Authors: Lauri Kubbuitsile
Thabang's aftershave hovered in the air between them and Mpho took a deep breath of it. She reached up to his handsome face and laid her hands on each of his cheeks. Then she pulled his face to hers and kissed him. That morning she had given up on them but as she felt her feelings for him pulse through her body, Mpho knew she never believed it completely. Deep in her heart she had hoped the day would end exactly like this.
Everybody was squeezed into the small sitting room at No 78. It was late morning and the dusty Joburg sun showing through the window cast a golden glow over the gathering. Crowded in the tiny room were Marika and Ishmael, Annabella and Johnny, Jakes and his fiancÃ©e Kagiso, MmaJakes and Aunty Koki, who was looking better after having been to the Morningside Clinic. They were having tea and preparing to eat cake. It was a celebration for Mpho.
“Ngwanak'a, I'm so proud of you,” MmaJakes said, smiling, her eyes watery with joy.
Johnny jumped down from his mother's lap where she sat on the kitchen chair brought into the sitting room to provide more seats. He ran to Mpho and whispered in her ear, “Do we eat cake now?”
Mpho grabbed him up in her arms and smiled, something she felt she hadn't stopped doing since the night before. “Not quite yet, sweetie, but soon.”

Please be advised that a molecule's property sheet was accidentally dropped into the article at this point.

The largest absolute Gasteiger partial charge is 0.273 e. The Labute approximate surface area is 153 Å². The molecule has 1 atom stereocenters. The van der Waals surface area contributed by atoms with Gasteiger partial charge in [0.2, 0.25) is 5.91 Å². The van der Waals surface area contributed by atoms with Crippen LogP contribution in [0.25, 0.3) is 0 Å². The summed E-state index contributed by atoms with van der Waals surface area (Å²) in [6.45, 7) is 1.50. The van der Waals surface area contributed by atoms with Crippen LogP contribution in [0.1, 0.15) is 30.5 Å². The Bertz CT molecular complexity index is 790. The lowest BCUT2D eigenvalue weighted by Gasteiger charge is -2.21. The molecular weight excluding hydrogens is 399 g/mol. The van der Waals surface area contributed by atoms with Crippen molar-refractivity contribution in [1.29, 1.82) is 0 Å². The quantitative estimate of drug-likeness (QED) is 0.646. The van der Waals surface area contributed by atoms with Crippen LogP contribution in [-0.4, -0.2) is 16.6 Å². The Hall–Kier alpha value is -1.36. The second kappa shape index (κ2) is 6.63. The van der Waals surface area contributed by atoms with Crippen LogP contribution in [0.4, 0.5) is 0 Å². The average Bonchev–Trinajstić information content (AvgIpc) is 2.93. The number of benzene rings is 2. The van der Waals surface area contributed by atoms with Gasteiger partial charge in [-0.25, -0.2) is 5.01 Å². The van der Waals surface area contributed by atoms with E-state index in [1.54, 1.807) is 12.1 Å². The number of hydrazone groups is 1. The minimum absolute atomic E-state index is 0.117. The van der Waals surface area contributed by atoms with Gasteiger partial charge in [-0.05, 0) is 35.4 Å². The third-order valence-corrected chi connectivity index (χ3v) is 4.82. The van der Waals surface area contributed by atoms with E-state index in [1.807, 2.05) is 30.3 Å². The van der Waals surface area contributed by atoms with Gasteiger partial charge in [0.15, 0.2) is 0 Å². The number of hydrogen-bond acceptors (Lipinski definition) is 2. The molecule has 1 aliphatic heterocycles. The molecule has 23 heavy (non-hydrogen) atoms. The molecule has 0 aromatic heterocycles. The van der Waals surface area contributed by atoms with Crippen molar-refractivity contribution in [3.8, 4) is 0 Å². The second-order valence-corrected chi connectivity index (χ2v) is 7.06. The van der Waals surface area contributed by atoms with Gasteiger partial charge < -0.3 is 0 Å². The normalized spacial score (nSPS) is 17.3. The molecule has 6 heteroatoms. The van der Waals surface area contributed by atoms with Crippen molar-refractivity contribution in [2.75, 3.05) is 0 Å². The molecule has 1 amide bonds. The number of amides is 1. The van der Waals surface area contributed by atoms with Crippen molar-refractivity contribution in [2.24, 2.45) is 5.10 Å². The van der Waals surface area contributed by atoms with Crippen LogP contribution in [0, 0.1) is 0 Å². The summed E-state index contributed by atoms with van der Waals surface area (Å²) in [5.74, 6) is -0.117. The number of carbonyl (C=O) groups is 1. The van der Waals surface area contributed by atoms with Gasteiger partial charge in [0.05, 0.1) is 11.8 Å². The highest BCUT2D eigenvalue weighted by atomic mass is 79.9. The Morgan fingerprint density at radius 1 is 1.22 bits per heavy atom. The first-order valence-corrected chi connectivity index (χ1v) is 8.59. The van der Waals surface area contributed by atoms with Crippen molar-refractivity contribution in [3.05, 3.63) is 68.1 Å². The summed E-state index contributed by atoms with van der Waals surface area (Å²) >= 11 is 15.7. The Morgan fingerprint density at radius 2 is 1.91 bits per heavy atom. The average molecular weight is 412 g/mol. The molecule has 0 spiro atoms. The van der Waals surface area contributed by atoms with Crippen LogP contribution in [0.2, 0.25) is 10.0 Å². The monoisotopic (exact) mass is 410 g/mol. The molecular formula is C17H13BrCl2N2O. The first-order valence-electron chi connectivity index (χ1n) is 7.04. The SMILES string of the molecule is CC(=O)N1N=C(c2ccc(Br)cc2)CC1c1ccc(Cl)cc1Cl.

There was a soft knock at the door and Johnny wiggled out of Mpho's arms. “I'll get it!” he announced as he ran to the door.
Annabella laughed and said, “I think that boy is going to grow up to be a doorman at one of those fancy hotels the way he loves answering our door!”
She stood up to cut the cake and began handing pieces out to everyone. The room became quiet when Johnny returned with Thabang.
“I have someone . . .” Johnny said, but then he saw the cake being served and rushed to his mother.
Thabang stood awkwardly at the edge of the sitting room. Jakes jumped to his feet and Mpho's heart quivered. She hoped her brother would not ruin this perfect day. She hoped he would leave the whole issue alone, at least for today.
“I heard about last night. Mpho told me everything,” she heard Jakes say. Suddenly he held out his hand to Thabang. “I'm sorry I doubted you, bra.”
Thabang shook his hand. “Actually, that's why I'm here. I wanted to sort out my debt to you.” He reached inside his jacket, took out an envelope and handed it to his old friend.
Jakes opened it and took out a cheque. He said nothing for a few seconds, then turned and showed the cheque to everyone. It was to the amount of forty-five thousand rand. He turned back to Thabang. “Thanks, man. Gosh . . . thanks a lot.”
“No, I need to thank you. Like you told me, Mmino would be nothing without your song.”
Jakes looked at Kagiso. “No problem with that lobola now.” Everyone laughed as he joined his fiancÃ©e on the sofa and showed her the cheque.
Relieved that everything was finally sorted out, Mpho jumped up and took Thabang's hand and led him to two chairs in the corner. As they sat down, her phone rang. “Hello?” she said, not recognising the number.
While Mpho talked on her cellphone, Annabella finished dishing out cake. Before handing the last piece to her son, she poked at his nose with a bit of cream. Johnny took the plate with both hands and turned back to the others, proud of his cream-covered nose. He turned back and forth as if he were one of the models in the show the night before. Everybody suppressed their laughter while Mpho finished her phone call.